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Graphic Novel Review

Book Cover

Indiana Jones
Omnibus - Volume 1


Authors: William Messner-Loebs, Dan Barry, Lee Marrs and Mike Richardson
Artists: Dan Barry, Dan Spiegle and Leo Duramona
Titan Books
RRP: £19.99, US $24.95
ISBN-13: 978 1 84576 806 5
ISBN-10: 1 84576 806 X
Available 21 March 2008

Known to his university colleagues as the preeminent archaeologist Dr. Henry Jones Jr., the rest of the world knows him by another name - Indiana Jones, greatest adventurer of the twentieth century. Follow Indy as he travels the globe in a race against the Nazis to recover the world's greatest treasures. From the lost city of Atlantis, to the sacred scrolls of Buddha, to an Incan artefact of legendary power, Indiana Jones will stop at nothing to preserve these prizes from the grasp of Hitler and his allies...

Indiana Jones: Omnibus - Volume 1 collects together three classic comic adventures from Dark Horse.

In the Fate of Atlantis join Indy and former colleague-turned-stage psychic, Sophia Hapgood as they race the Nazis around the world to discover the fate of Atlantis; Dr. Jones gets a new sidekick and takes on the Japanese army in a quest for a powerful relic in Thunder in the Orient; and finally in Indiana Jones and the Army of Gold, join our hero as he sets of in search of a hidden Incan royal burial chamber.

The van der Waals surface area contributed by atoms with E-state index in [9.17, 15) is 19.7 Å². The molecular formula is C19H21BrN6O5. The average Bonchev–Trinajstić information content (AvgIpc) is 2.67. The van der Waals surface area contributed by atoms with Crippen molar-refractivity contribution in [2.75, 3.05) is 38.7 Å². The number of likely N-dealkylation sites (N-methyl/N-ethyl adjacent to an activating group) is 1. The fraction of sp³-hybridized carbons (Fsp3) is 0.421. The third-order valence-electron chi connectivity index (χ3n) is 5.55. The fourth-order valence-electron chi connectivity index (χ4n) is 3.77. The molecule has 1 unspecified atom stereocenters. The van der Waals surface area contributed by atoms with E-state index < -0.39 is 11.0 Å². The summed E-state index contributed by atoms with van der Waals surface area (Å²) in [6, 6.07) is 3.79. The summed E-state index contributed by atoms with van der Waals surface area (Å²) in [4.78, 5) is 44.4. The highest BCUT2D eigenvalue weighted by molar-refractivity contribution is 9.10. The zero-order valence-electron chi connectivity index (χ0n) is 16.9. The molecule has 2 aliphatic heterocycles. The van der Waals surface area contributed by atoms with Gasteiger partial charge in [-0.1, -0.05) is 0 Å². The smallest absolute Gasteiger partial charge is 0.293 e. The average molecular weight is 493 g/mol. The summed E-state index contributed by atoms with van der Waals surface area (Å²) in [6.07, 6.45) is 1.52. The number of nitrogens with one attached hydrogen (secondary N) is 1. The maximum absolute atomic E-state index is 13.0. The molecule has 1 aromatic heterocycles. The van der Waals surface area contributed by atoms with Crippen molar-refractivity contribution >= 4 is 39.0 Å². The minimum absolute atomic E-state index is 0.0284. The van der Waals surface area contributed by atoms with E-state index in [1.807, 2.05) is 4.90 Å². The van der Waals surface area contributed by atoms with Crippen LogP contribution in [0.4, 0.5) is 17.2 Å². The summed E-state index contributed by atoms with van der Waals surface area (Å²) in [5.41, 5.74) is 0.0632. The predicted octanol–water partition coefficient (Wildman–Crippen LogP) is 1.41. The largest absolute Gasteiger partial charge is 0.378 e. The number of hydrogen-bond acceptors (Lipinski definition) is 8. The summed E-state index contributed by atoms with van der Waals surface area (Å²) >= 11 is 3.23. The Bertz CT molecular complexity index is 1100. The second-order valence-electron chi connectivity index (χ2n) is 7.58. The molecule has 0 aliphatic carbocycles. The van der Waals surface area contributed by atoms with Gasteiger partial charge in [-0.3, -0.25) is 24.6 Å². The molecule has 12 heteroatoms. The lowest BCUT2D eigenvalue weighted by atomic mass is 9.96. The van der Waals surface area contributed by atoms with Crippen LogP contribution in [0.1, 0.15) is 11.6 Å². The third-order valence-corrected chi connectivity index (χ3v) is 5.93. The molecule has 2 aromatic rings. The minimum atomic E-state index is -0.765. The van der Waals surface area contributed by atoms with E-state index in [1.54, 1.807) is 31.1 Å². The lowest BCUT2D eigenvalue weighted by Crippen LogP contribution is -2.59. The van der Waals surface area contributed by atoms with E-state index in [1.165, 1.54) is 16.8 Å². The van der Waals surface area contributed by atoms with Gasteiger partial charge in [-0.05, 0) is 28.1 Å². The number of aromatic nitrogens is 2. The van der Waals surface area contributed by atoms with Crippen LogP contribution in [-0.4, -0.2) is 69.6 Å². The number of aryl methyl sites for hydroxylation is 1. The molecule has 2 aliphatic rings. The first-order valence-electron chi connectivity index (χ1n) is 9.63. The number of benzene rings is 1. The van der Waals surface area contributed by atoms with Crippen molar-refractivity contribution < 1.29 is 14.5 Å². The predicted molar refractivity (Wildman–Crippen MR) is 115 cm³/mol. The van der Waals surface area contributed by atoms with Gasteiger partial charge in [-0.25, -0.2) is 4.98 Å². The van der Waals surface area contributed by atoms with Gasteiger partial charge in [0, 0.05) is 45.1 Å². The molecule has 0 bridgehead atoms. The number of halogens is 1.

As a teenager I bought the Marvel Indiana Jones comic series that was released in the '80s, but as interesting as they were, the art and storylines never quite met my expectations. By the time this Dark Horse series was released in the early '90s I had already grown out of wanting to read comic book tales based on the adventures of Indiana Jones, and as a consequence I never read them.

Having read these stories for the first time, it was probably a good thing I didn't read them when they were originally published. The artwork is rather crude, the scripts are all very similar and in all honesty they are really only a slight step up from the Marvel comics.

Another rather disappointing aspect is the really poor use of humour. Indy's quips just don't feel right and are a little over done. In fact, the very first panel of the first story has a whole string of poor quips which all fall completely flat. Humour is not something this series does very well. Although I have to admit that I laughed quite a lot at the artefact, that looks a little too much like a golden vibrator, in the final tale - even if the humour was unintentional.

Despite these complaints, I did rather enjoy reading these original stories - even if they were a little below par in all aspects. Indiana Jones fans will no doubt find them an interesting diversion until the new film is released.


Pete Boomer

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